Steganographic message from the Second World War solved

Blog reader Gerd has deciphered an unresolved message from World War II that I recently featured. The encryption process has come up many times on this blog. What is surprising is what it was used for.

Deutsche Version

The week before last, I presented five unsolved ciphers (“cold cases”) on Cipherbrain, which I briefly showed in the ICCH forum discussion on the same day. Once again, my blog readers did a great job on this: Before the discussion had even started, two of the five cases had been solved.

I have already reported on one of the cold case solutions – blog reader Rossignol solved the Pigpen cryptogram by artist Guy de Cointet.

Quelle/Source: Otis College

Unfortunately, I did not mention that ShadowWolf has done important preliminary work for this decryption, which I want to make up for here. I also want to mention that Armin Krauß has already solved another encryption method from the same book by de Cointet, which I will discuss in a separate blog article.

The second cold case solution came even earlier. Blog reader Gerd took just two and a half hours to post the decryption of Lambros Callimahos’ steganographic message.

Before going into details, I would like to mention that some of my blog readers have published interesting articles and videos. There is a new article on the Voynich manuscript by Richard SantaColoma. Dave Oranchak (“The Quest to Crack the Zodiac 340 Cipher”)and Nils Kopal (“The BB84 Quantum Key Exchange Protocol Explained”) have made videos available on YouTube.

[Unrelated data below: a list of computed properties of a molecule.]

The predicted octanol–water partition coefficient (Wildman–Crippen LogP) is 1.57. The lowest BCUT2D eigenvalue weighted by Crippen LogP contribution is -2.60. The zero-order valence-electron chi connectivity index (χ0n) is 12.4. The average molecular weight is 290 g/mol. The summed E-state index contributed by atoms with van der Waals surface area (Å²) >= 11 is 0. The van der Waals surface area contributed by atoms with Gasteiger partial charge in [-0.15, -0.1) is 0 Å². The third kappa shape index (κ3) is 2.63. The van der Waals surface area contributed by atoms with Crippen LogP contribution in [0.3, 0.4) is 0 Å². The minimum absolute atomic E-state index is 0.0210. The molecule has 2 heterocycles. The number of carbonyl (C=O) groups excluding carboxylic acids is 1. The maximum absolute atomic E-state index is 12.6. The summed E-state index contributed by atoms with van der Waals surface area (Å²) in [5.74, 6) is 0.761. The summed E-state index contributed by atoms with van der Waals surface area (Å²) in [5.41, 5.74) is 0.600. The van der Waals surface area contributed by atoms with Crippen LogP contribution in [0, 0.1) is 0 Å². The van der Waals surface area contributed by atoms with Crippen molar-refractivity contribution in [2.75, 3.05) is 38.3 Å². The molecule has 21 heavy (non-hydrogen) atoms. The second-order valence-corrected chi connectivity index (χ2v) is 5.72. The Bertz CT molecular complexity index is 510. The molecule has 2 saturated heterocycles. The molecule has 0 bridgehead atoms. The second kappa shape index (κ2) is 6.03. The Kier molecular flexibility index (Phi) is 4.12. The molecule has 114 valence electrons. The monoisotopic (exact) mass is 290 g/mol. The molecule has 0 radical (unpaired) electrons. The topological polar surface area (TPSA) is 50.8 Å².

The solution to the steganographic puzzle

Back to the solved cold case. Here is the image that is the subject of the following:

Quelle/Source: NSA

NSA cryptologist Lambros Callimahos describes this drawing in his book and states that a message is hidden in it. It is supposed to be an authentic mail from World War II, which seemed suspicious to a censor.

Blog reader P. Herden suspected that an encryption technique was used, which I have already presented umpteen times on this blog: the Anamorphicon. A detailed article on this can be found here.

How an anamorphicon works can be shown with the following postcard, which Tobias Schrödel made available to me:


Quelle/Source: Schrödel

The graphic elements on the postcard are extremely elongated letters. If you compress the card to 10 percent of the width (and rotate it 90 degrees), you get the following:


If you compress the card vertically, you get another message:



The solution

P. Herden’s guess turned out to be correct. Blog reader Gerd finally found the solution. Squeezed and rotated by 90 degrees, you can see the following in the lower part of the picture:

The writing is not particularly clear, but still legible:



Who sent such a thing and why?

Anamorphica are usually used as gimmicks or puzzles. The Callimahos image is the first cryptogram of this kind that I know of that has a serious background.

Why anyone would send such a phrase through the mail during World War II is beyond me. Equally unclear to me is the motif of the image (the devil on a castle-like building) and the text below it. Unfortunately, Callimahos gives no clues as to who sent this picture and when. Since the plain text is written in German, it is unlikely to have taken place in England. Maybe a reader has an idea.

Congratulations and many thanks to Gerd P. Herden for this decipherment!

If you want to add a comment, you need to add it to the German version here.

Further reading: Anamorphica: Eine alte und witzige Form des Verschlüsselns


Subscribe to Blog via Email

Enter your email address to subscribe to this blog and receive notifications of new posts by email.